Through research and gaining a deeper understanding of the various contexts and use cases of an analyst's workflow, I reframed the user goal to reflect the insights I validated in the Discover phase.
Metrics of Success
I then defined the metrics we would use to measure the design decisions and solutions we will explore in the next phase:
• Usability – Ease of setting up & configuring a dashboard
• Adoption – Time analysts are off the platform
• Value – Usefulness of data visualizations
Designing for Action | Task Flows
Before I dived into exploring screen solutions, I focused on defining the distinct steps the user will take to successfully complete the set up dashboard task. The task flow is a lean tool to clearly communicate to my team early design decisions before diving deeper into higher resolution flows and wireframes.
Rapid Feedback | Sketching
After validating the task flow, I used pen-to-paper sketches to communicate how the task flow would translate to screens. The sketches were vital in receiving rapid feedback from the team, especially in defining the requirements each widget type had in the 'Add widget' steps.
Wireframing Flows & Patterns
I designed the blueprint of the feature experience by creating wireframes of each screen of the set up flow. The wireframes communicated how visual elements and interaction will provide entry points into each step of the set up.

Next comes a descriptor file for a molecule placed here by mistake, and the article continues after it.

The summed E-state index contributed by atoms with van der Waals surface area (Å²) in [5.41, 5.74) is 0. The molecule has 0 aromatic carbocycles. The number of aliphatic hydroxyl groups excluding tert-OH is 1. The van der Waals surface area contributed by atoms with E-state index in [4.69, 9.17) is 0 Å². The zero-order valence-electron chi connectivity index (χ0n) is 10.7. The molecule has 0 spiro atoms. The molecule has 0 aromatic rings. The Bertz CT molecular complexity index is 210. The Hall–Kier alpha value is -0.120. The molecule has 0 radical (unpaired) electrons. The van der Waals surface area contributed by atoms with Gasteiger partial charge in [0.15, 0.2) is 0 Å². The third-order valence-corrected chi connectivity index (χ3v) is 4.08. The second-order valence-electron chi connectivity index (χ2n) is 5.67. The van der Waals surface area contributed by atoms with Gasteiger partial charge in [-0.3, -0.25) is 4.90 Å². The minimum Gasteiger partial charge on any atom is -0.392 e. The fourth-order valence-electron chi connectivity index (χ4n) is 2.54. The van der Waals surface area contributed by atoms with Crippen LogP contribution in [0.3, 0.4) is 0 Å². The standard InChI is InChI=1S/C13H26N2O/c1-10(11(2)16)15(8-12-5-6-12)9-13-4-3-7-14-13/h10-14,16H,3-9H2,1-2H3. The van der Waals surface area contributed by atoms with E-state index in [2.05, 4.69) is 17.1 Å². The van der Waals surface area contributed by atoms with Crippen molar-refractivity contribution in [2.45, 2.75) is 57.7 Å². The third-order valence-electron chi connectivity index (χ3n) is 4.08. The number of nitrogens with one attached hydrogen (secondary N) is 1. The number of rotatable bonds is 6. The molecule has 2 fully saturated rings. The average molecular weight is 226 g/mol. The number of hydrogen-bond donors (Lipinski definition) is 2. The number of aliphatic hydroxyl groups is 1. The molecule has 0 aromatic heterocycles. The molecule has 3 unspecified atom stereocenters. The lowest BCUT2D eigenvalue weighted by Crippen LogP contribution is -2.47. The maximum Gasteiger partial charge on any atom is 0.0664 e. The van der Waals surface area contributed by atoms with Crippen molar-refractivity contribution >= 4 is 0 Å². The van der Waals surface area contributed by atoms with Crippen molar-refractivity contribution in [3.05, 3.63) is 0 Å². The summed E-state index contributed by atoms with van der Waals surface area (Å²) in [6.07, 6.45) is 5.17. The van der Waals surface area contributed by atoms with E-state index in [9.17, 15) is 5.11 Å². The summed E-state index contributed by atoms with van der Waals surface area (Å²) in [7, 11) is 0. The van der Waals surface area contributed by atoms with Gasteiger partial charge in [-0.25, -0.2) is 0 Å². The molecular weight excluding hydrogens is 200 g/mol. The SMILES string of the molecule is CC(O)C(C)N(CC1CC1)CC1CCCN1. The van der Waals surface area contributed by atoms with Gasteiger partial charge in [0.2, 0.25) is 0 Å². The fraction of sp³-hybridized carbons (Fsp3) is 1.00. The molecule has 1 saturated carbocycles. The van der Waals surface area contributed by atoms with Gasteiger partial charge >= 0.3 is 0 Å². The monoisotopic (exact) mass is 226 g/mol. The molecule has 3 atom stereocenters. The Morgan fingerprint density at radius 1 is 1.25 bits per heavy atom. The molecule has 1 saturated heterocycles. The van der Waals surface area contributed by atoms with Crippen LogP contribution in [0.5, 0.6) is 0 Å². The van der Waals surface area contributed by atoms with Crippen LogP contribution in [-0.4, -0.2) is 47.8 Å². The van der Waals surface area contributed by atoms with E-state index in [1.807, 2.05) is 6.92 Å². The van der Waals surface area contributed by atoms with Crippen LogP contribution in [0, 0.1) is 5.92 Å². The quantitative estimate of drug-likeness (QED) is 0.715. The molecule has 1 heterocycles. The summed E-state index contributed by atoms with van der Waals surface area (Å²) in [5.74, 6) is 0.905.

To understand how analysts will use the custom dashboard feature, I conducted usability tests with three of our internal analysts using a mixed-fidelity clickable prototype. During moderation, I measured the success rate for each task I instructed the user to complete. This metric helped support the 'Ease of use' success metric I set in the Define phase. By measuring and moderating expectations of users through the test, I was able to validate the overall usability of the set up process and found areas in the flow that needed improving.
Hi Fidelity Screens
Once all iterations were made to the prototype, I began work on the UI. It was essential to stay aligned with my design team by receiving feedback on patterns and components throughout the design build. In addition, I worked closely with our front-end engineering team to understand technical constraints and communicate how micro-interactions would translate to development.
Metrics Beyond MVP
The MVP Custom Dashboard feature is currently in development by our front-end team. To prepare for the MVP launch, I’ve prepared a series of metrics and created a plan for how we will measure the success of the feature once it is in use.
A successful outcome from the feature development was a stronger and tested process for building MVP features for Aperture. By engaging and keeping track of the touchpoints where we involved multiple teams not only improved our design and product workflow, but motivated cross-company teams to feel engaged, helpful, and informed.
✓ Improved the Discovery process by introducing stronger methods for validating user goals
✓ Introduced stronger dev collaboration by creating time for deeper conversations about design and implementation
✓ Improved engagement with Analytics team, who felt included in the design process by participating in discovery sessions, user interviews and usability testing